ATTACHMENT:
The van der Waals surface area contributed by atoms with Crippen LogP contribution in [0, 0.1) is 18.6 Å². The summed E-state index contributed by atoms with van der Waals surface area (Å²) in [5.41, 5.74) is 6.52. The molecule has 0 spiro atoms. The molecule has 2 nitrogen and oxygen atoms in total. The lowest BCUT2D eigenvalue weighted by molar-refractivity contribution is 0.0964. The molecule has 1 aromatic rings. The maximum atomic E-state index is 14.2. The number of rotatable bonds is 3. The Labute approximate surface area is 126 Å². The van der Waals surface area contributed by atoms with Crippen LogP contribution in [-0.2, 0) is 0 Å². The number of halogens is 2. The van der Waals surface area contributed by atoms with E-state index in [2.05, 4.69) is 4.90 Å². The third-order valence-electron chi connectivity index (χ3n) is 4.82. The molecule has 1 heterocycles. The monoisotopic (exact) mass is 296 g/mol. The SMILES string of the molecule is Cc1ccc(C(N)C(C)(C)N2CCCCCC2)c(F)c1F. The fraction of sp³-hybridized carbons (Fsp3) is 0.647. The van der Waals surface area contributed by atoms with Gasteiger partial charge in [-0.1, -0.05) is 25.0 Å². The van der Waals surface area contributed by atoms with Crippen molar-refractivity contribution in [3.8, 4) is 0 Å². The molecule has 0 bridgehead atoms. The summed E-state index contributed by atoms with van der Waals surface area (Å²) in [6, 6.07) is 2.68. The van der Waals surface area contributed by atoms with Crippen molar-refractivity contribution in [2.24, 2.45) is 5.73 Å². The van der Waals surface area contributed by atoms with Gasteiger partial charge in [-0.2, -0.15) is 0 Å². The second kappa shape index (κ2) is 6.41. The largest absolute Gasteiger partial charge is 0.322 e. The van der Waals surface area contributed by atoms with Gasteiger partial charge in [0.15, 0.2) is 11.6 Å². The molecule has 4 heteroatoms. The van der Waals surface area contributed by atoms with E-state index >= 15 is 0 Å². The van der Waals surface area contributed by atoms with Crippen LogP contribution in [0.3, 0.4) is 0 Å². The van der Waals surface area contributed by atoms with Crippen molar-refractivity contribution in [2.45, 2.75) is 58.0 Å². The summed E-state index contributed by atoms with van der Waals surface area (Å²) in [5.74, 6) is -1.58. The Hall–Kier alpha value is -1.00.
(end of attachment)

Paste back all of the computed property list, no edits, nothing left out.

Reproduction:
The van der Waals surface area contributed by atoms with Crippen LogP contribution in [0, 0.1) is 18.6 Å². The summed E-state index contributed by atoms with van der Waals surface area (Å²) in [5.41, 5.74) is 6.52. The molecule has 0 spiro atoms. The molecule has 2 nitrogen and oxygen atoms in total. The lowest BCUT2D eigenvalue weighted by molar-refractivity contribution is 0.0964. The molecule has 1 aromatic rings. The maximum atomic E-state index is 14.2. The number of rotatable bonds is 3. The Labute approximate surface area is 126 Å². The van der Waals surface area contributed by atoms with Crippen LogP contribution in [-0.2, 0) is 0 Å². The number of halogens is 2. The van der Waals surface area contributed by atoms with E-state index in [2.05, 4.69) is 4.90 Å². The third-order valence-electron chi connectivity index (χ3n) is 4.82. The molecule has 1 heterocycles. The monoisotopic (exact) mass is 296 g/mol. The SMILES string of the molecule is Cc1ccc(C(N)C(C)(C)N2CCCCCC2)c(F)c1F. The fraction of sp³-hybridized carbons (Fsp3) is 0.647. The van der Waals surface area contributed by atoms with Gasteiger partial charge in [-0.1, -0.05) is 25.0 Å². The van der Waals surface area contributed by atoms with Crippen molar-refractivity contribution in [3.8, 4) is 0 Å². The molecule has 0 bridgehead atoms. The summed E-state index contributed by atoms with van der Waals surface area (Å²) in [6, 6.07) is 2.68. The van der Waals surface area contributed by atoms with Crippen molar-refractivity contribution in [2.24, 2.45) is 5.73 Å². The van der Waals surface area contributed by atoms with Gasteiger partial charge in [-0.2, -0.15) is 0 Å². The second kappa shape index (κ2) is 6.41. The largest absolute Gasteiger partial charge is 0.322 e. The van der Waals surface area contributed by atoms with Gasteiger partial charge in [0.15, 0.2) is 11.6 Å². The molecule has 4 heteroatoms. The van der Waals surface area contributed by atoms with E-state index >= 15 is 0 Å². The van der Waals surface area contributed by atoms with Crippen LogP contribution in [0.3, 0.4) is 0 Å². The van der Waals surface area contributed by atoms with Crippen molar-refractivity contribution in [2.45, 2.75) is 58.0 Å². The summed E-state index contributed by atoms with van der Waals surface area (Å²) in [5.74, 6) is -1.58. The Hall–Kier alpha value is -1.00.